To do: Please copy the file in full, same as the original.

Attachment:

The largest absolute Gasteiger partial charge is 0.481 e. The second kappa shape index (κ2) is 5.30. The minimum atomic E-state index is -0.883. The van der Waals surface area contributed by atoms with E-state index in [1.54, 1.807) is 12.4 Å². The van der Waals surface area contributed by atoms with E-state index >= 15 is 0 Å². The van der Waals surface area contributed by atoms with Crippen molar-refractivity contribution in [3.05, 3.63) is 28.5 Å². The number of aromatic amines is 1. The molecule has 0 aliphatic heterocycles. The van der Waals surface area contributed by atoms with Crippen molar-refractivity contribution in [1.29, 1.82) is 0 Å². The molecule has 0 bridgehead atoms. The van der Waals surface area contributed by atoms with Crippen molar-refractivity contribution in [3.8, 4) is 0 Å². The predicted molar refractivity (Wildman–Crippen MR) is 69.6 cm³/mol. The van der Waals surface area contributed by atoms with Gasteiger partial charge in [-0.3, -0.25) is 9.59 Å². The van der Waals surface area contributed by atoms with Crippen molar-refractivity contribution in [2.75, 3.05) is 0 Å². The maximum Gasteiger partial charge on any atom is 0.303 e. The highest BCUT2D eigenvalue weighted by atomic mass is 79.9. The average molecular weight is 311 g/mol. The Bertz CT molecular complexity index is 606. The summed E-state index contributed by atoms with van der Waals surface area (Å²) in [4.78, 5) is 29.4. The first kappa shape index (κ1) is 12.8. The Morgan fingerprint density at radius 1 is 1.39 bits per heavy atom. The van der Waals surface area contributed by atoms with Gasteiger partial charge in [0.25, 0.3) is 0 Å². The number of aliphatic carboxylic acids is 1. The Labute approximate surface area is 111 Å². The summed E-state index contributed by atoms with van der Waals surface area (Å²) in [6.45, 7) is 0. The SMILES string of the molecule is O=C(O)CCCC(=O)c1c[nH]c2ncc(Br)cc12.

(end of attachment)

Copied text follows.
The largest absolute Gasteiger partial charge is 0.481 e. The second kappa shape index (κ2) is 5.30. The minimum atomic E-state index is -0.883. The van der Waals surface area contributed by atoms with E-state index in [1.54, 1.807) is 12.4 Å². The van der Waals surface area contributed by atoms with E-state index >= 15 is 0 Å². The van der Waals surface area contributed by atoms with Crippen molar-refractivity contribution in [3.05, 3.63) is 28.5 Å². The number of aromatic amines is 1. The molecule has 0 aliphatic heterocycles. The van der Waals surface area contributed by atoms with Crippen molar-refractivity contribution in [1.29, 1.82) is 0 Å². The molecule has 0 bridgehead atoms. The van der Waals surface area contributed by atoms with Crippen molar-refractivity contribution in [3.8, 4) is 0 Å². The predicted molar refractivity (Wildman–Crippen MR) is 69.6 cm³/mol. The van der Waals surface area contributed by atoms with Gasteiger partial charge in [-0.3, -0.25) is 9.59 Å². The van der Waals surface area contributed by atoms with Crippen molar-refractivity contribution in [2.75, 3.05) is 0 Å². The maximum Gasteiger partial charge on any atom is 0.303 e. The highest BCUT2D eigenvalue weighted by atomic mass is 79.9. The average molecular weight is 311 g/mol. The Bertz CT molecular complexity index is 606. The summed E-state index contributed by atoms with van der Waals surface area (Å²) in [4.78, 5) is 29.4. The first kappa shape index (κ1) is 12.8. The Morgan fingerprint density at radius 1 is 1.39 bits per heavy atom. The van der Waals surface area contributed by atoms with Gasteiger partial charge in [0.25, 0.3) is 0 Å². The number of aliphatic carboxylic acids is 1. The Labute approximate surface area is 111 Å². The summed E-state index contributed by atoms with van der Waals surface area (Å²) in [6.45, 7) is 0. The SMILES string of the molecule is O=C(O)CCCC(=O)c1c[nH]c2ncc(Br)cc12.